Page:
“Your mind is a canvas,
your experiences are the paint colors
and your actions are the brushes that show the art in you.”
-- Louise Philippe Dulay
|Self portrait 6-29-13|
"I search for the realness,
the real feeling of a subject,
all the texture around it."
-- Andrew Wyeth
|Linoleum block for self portrait 6-30|
|Inked linoleum block for self portrait 6-30|
These are the linoleum block prints that I shed my blood for.
There is something about this low-tech, hands-on, gouging out process that is immensely gratifying.
Unlike a photograph, which is a one-step process, a lino-cut self portrait happens in several stages.
First I shoot a photo, then pare it down to it's barest shadows.
With carbon paper (yes, it still exists, and yes, it's still as much fun to play with as when we were kids) I transfer the image to the un-carved block.
Then, with a really sharp set of carving tools, I remove the material that fills the negative spaces, one little curled shaving at a time, until the image is revealed. This is the part where I am prone to cut myself. I almost always do. Sometimes it's just a little nick. Other times ... well, see yesterday's post about the other times.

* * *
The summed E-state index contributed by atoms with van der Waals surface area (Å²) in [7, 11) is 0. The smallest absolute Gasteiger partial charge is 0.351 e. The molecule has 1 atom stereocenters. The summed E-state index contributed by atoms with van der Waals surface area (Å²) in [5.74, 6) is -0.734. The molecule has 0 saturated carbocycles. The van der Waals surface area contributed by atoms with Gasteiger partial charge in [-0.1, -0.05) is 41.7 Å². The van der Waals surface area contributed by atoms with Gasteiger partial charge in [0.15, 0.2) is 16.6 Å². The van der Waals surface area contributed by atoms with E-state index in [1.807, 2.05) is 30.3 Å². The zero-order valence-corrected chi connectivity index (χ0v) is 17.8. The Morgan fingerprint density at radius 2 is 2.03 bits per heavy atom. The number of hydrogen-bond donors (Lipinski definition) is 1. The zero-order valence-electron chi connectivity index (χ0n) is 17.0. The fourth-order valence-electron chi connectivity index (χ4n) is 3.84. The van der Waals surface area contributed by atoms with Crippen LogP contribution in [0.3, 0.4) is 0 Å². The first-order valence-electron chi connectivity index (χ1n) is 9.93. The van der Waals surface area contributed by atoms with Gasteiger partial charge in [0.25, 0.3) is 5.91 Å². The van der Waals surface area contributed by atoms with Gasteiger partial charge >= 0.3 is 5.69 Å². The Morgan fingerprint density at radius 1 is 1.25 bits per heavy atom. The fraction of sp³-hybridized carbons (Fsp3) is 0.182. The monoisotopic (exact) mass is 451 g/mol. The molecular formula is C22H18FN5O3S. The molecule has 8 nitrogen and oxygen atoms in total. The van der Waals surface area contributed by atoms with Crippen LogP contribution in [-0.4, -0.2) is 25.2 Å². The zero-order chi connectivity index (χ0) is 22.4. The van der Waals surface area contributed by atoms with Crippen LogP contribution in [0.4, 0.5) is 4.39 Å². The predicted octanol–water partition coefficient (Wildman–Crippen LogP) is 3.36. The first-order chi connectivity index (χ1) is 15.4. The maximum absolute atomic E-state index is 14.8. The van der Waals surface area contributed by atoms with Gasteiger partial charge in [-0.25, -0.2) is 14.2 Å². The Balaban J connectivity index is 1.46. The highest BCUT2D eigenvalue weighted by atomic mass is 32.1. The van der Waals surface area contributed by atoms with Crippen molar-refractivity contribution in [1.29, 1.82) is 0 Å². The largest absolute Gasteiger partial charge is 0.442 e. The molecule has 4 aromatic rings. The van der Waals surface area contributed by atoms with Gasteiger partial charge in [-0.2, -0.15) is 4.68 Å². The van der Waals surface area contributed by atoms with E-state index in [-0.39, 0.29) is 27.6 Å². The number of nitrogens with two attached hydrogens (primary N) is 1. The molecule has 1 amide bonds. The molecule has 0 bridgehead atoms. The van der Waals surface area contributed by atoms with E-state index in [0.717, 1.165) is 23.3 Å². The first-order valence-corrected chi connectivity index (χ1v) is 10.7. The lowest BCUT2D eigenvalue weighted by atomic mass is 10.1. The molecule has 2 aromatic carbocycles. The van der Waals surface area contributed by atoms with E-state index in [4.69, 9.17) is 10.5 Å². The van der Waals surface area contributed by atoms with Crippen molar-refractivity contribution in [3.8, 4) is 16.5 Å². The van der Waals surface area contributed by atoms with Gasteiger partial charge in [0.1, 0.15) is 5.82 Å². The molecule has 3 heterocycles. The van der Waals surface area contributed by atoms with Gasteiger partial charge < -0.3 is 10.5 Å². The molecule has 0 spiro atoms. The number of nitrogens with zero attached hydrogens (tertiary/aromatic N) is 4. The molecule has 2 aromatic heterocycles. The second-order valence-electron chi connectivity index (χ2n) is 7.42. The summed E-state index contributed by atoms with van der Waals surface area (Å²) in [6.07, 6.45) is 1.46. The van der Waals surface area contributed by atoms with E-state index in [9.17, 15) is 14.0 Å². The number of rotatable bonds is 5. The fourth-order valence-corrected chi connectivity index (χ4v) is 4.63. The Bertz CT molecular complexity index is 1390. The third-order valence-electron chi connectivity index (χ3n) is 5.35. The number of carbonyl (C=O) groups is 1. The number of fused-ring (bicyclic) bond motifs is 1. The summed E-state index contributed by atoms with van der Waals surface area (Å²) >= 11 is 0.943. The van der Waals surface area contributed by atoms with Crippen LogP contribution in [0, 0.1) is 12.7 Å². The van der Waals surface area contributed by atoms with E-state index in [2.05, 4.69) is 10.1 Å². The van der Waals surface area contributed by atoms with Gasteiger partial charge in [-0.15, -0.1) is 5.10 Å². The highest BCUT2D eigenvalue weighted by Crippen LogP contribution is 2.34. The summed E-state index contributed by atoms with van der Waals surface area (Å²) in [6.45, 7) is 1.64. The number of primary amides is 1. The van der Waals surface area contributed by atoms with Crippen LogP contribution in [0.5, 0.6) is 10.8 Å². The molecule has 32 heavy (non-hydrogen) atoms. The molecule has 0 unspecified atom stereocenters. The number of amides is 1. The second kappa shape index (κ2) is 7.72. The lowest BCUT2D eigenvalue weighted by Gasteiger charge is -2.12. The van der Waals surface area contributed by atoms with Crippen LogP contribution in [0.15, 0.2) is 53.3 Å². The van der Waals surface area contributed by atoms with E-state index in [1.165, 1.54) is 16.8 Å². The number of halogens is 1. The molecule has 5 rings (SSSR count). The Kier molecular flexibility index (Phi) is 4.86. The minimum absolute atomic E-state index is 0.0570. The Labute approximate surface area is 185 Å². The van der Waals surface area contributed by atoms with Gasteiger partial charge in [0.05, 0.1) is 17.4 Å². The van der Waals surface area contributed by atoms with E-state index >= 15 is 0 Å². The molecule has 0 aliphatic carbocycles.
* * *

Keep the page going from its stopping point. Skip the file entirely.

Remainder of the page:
Finally, I ink the block and press it onto paper. I can make as few or as many prints as I want to from the same block, and every one will be slightly, uniquely different from all the others. The flaws become assets -- character.
The ink is thick, so the print has texture that I can see and feel. It seems "real-er" than anything that comes out of my computer printer.